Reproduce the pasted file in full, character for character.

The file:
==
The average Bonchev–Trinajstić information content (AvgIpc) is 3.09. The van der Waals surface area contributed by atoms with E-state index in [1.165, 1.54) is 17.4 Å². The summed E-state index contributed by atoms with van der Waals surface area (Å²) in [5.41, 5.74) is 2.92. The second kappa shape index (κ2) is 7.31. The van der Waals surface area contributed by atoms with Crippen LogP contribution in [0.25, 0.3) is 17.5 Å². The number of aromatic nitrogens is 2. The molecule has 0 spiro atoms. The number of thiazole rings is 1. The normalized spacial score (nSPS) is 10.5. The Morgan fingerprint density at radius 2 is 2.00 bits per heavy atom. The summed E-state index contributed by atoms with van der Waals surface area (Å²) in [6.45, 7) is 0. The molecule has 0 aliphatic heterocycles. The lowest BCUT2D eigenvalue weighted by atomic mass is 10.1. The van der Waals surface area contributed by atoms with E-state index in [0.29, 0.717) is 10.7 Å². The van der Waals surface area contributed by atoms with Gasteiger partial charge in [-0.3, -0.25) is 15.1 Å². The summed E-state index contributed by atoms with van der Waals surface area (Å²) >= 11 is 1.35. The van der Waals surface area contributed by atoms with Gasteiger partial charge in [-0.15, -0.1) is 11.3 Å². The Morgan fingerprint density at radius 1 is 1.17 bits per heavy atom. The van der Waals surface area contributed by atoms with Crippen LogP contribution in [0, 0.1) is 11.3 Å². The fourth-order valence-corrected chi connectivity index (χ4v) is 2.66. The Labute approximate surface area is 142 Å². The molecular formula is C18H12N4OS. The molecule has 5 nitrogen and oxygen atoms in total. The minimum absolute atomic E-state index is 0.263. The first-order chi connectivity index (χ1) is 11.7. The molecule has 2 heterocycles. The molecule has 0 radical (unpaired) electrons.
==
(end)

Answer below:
The average Bonchev–Trinajstić information content (AvgIpc) is 3.09. The van der Waals surface area contributed by atoms with E-state index in [1.165, 1.54) is 17.4 Å². The summed E-state index contributed by atoms with van der Waals surface area (Å²) in [5.41, 5.74) is 2.92. The second kappa shape index (κ2) is 7.31. The van der Waals surface area contributed by atoms with Crippen LogP contribution in [0.25, 0.3) is 17.5 Å². The number of aromatic nitrogens is 2. The molecule has 0 spiro atoms. The number of thiazole rings is 1. The normalized spacial score (nSPS) is 10.5. The Morgan fingerprint density at radius 2 is 2.00 bits per heavy atom. The summed E-state index contributed by atoms with van der Waals surface area (Å²) in [6.45, 7) is 0. The molecule has 0 aliphatic heterocycles. The lowest BCUT2D eigenvalue weighted by atomic mass is 10.1. The van der Waals surface area contributed by atoms with E-state index in [0.29, 0.717) is 10.7 Å². The van der Waals surface area contributed by atoms with Gasteiger partial charge in [-0.3, -0.25) is 15.1 Å². The summed E-state index contributed by atoms with van der Waals surface area (Å²) >= 11 is 1.35. The van der Waals surface area contributed by atoms with Gasteiger partial charge in [-0.15, -0.1) is 11.3 Å². The Morgan fingerprint density at radius 1 is 1.17 bits per heavy atom. The van der Waals surface area contributed by atoms with Crippen LogP contribution in [0, 0.1) is 11.3 Å². The fourth-order valence-corrected chi connectivity index (χ4v) is 2.66. The Labute approximate surface area is 142 Å². The molecular formula is C18H12N4OS. The molecule has 5 nitrogen and oxygen atoms in total. The minimum absolute atomic E-state index is 0.263. The first-order chi connectivity index (χ1) is 11.7. The molecule has 2 heterocycles. The molecule has 0 radical (unpaired) electrons.